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Author Topic: LHC  (Read 3479 times)
SweetSassyMolassy
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LHC
« on: October 17, 2008, 01:40:28 am »

So, I guess in April now, the Large Hadron Collider is going to be operational again and some really interesting things are undoubtedly going to happen. Maybe a black hole that will swallow us all, or maybe a portal into quasi-space. Anyone have any opinion about the origin and fundamental make up of the universe? Are we all made of tiny strings?
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Elvish Pillager
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Re: LHC
« Reply #1 on: October 17, 2008, 10:01:21 pm »

Maybe a black hole that will swallow us all, or maybe a portal into quasi-space.
The latter is more likely.
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Death 999
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Re: LHC
« Reply #2 on: October 20, 2008, 05:03:36 pm »

The LHC is to the everyday cosmic ray bath we receive as the slightest drizzle is to Niagara falls, both in quantity and in intensity.
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Lukipela
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Re: LHC
« Reply #3 on: October 24, 2008, 06:07:28 am »

The LHC is to the everyday cosmic ray bath we receive as the slightest drizzle is to Niagara falls, both in quantity and in intensity.

Maybe it'll be the drizzle that makes our cup runneth over, causing untold havoc Wink

In any case, while most you have probably seen this it berlongs in any LHC thread.
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Resh Aleph
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Re: LHC
« Reply #4 on: October 24, 2008, 06:31:16 am »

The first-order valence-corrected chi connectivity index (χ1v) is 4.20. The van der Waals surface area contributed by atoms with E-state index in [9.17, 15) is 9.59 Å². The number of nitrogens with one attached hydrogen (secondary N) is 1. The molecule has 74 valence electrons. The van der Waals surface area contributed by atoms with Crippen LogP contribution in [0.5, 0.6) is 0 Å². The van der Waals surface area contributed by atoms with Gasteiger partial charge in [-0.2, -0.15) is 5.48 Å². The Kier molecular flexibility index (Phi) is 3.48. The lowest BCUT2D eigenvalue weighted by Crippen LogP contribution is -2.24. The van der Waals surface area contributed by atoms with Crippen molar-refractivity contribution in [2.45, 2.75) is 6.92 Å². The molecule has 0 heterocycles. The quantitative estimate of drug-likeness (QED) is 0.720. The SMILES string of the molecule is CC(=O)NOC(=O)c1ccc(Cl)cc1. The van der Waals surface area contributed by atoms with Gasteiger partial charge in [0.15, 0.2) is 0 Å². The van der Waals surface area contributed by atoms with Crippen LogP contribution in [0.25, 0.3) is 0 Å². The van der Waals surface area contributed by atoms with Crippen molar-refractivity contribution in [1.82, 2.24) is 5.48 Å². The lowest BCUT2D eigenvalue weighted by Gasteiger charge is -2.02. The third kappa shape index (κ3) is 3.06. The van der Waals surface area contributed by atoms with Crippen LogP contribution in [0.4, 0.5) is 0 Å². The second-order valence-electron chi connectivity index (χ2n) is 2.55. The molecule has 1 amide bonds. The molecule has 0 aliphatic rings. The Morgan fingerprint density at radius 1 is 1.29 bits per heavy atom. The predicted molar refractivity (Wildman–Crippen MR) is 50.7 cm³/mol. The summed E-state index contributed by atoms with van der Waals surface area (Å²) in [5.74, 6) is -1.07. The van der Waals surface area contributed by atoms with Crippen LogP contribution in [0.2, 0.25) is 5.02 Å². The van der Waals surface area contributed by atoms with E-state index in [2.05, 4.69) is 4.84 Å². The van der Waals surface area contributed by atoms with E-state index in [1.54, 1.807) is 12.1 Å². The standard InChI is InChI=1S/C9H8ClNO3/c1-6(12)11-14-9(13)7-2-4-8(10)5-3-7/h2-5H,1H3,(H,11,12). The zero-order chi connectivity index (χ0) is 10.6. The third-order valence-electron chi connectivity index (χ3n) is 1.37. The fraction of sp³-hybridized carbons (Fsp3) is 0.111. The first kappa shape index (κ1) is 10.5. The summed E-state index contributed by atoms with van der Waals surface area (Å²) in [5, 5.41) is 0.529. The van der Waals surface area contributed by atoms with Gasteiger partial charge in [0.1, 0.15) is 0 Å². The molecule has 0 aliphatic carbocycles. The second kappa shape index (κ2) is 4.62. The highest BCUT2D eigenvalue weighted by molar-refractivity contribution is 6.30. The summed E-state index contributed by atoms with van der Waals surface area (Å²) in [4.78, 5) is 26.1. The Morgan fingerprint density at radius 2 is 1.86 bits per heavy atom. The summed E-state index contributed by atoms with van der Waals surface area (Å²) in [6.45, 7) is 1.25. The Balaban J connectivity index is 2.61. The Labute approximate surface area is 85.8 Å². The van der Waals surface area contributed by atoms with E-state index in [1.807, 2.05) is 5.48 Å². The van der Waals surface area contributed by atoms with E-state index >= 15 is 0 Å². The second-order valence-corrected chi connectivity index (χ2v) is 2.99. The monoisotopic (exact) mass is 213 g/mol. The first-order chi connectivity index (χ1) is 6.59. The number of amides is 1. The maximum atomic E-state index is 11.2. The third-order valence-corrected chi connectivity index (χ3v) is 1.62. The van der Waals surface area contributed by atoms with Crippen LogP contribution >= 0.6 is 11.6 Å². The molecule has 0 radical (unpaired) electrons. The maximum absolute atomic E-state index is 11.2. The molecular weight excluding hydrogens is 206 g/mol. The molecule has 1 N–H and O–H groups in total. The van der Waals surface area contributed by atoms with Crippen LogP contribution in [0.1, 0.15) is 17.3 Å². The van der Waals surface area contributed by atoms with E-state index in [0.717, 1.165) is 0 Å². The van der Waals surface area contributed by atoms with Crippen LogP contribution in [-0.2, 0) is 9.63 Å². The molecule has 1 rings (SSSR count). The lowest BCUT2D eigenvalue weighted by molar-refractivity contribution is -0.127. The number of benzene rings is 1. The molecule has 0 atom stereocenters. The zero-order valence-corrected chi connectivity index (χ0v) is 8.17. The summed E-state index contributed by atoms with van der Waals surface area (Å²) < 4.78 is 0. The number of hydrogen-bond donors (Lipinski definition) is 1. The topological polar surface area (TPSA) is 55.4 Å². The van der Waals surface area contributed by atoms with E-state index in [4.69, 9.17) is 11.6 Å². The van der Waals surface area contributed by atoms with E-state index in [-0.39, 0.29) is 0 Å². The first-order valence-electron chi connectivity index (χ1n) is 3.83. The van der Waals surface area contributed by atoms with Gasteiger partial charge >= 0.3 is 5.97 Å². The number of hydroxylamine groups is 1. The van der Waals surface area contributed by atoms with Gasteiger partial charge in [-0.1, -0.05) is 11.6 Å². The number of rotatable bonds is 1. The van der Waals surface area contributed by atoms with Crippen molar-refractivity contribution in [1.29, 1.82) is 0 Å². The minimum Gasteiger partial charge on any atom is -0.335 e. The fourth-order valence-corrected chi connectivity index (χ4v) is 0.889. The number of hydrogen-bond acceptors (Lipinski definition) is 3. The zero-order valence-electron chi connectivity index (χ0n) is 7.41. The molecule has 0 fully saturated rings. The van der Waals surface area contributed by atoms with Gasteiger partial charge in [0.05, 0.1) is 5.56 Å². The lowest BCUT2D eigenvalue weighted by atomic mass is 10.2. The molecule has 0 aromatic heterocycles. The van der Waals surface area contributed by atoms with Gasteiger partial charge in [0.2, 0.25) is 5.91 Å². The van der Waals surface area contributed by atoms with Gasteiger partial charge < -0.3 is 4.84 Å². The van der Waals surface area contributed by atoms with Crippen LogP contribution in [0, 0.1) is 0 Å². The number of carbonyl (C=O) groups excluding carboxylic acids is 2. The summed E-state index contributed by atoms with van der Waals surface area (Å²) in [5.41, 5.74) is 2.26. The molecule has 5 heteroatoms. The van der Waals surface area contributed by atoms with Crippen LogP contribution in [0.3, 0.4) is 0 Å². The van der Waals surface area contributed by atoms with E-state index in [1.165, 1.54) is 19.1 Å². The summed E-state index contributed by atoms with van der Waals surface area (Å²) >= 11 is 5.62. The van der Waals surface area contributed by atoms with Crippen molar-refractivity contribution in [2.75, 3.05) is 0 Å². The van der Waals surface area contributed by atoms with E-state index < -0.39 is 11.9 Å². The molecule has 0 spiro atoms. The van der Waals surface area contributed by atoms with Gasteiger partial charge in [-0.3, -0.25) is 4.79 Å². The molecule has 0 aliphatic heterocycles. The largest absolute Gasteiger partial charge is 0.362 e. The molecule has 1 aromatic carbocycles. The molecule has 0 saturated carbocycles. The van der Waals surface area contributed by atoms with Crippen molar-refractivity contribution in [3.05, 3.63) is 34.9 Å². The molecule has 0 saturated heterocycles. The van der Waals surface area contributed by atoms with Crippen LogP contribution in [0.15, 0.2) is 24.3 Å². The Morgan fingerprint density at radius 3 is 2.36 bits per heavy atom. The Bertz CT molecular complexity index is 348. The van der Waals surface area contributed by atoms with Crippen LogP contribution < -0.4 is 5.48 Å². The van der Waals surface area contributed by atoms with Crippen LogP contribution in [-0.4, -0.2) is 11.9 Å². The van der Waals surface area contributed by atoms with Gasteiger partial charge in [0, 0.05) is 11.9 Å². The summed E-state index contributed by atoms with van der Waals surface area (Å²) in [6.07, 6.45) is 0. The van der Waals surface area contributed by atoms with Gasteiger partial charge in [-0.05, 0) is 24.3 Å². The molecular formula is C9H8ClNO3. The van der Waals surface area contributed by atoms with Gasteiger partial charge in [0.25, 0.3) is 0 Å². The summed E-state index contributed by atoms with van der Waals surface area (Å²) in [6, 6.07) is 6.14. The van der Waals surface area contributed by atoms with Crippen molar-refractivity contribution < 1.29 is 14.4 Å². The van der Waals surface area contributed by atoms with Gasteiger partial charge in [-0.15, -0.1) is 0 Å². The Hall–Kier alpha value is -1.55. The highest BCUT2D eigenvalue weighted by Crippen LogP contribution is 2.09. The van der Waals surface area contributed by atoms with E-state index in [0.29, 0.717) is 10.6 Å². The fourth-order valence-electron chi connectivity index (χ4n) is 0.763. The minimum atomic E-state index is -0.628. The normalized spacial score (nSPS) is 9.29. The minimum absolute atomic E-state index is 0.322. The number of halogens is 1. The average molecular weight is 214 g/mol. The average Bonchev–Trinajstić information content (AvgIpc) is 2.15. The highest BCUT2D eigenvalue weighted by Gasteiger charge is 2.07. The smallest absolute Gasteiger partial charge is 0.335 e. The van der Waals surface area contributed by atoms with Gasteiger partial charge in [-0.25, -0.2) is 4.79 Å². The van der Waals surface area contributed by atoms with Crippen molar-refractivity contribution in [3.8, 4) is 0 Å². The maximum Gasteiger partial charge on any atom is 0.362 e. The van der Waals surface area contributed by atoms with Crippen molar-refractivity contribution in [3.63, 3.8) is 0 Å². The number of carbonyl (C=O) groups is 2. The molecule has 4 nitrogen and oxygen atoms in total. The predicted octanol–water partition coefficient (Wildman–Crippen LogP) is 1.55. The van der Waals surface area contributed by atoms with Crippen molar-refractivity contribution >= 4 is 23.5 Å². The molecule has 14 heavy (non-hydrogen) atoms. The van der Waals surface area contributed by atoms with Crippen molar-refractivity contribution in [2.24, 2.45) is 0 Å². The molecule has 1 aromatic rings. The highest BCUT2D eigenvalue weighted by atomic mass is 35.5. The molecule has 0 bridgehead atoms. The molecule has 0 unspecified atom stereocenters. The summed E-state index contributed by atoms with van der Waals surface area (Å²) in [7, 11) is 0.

Look what I found, LHC webcams.
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Lukipela
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Re: LHC
« Reply #5 on: October 24, 2008, 02:58:14 pm »

Heh, nice find. So that's why it's been off line for a while...
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Death 999
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Re: LHC
« Reply #6 on: October 24, 2008, 04:45:27 pm »

The LHC is to the everyday cosmic ray bath we receive as the slightest drizzle is to Niagara falls, both in quantity and in intensity.
Maybe it'll be the drizzle that makes our cup runneth over, causing untold havoc Wink

Uh, that's not how it works. But I'm pretty sure you know that.

And if we're swapping YouTube videos on the subject, here's my favorite:

http://www.youtube.com/watch?v=FZCJrMCluwc
« Last Edit: October 24, 2008, 04:50:14 pm by Death 999 » Logged
Alvarin
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Re: LHC
« Reply #7 on: October 25, 2008, 09:51:38 am »

"The scientists have a really nice tradition - every 13.5 billion years they come together and construct a Collider ..."
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SweetSassyMolassy
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Re: LHC
« Reply #8 on: November 17, 2008, 11:46:23 pm »

the slightest drizzle is to Niagara falls, both in quantity and in intensity.
The slightest drizzle to Niagara falls? I assume that's not an exact comparison, but who had the time to calculate that?
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Re: LHC
« Reply #9 on: November 19, 2008, 06:08:56 am »

Quote
but who had the time to calculate that?

I think there are many many bored people out there that would calculate that (I mean it would be kinda fun).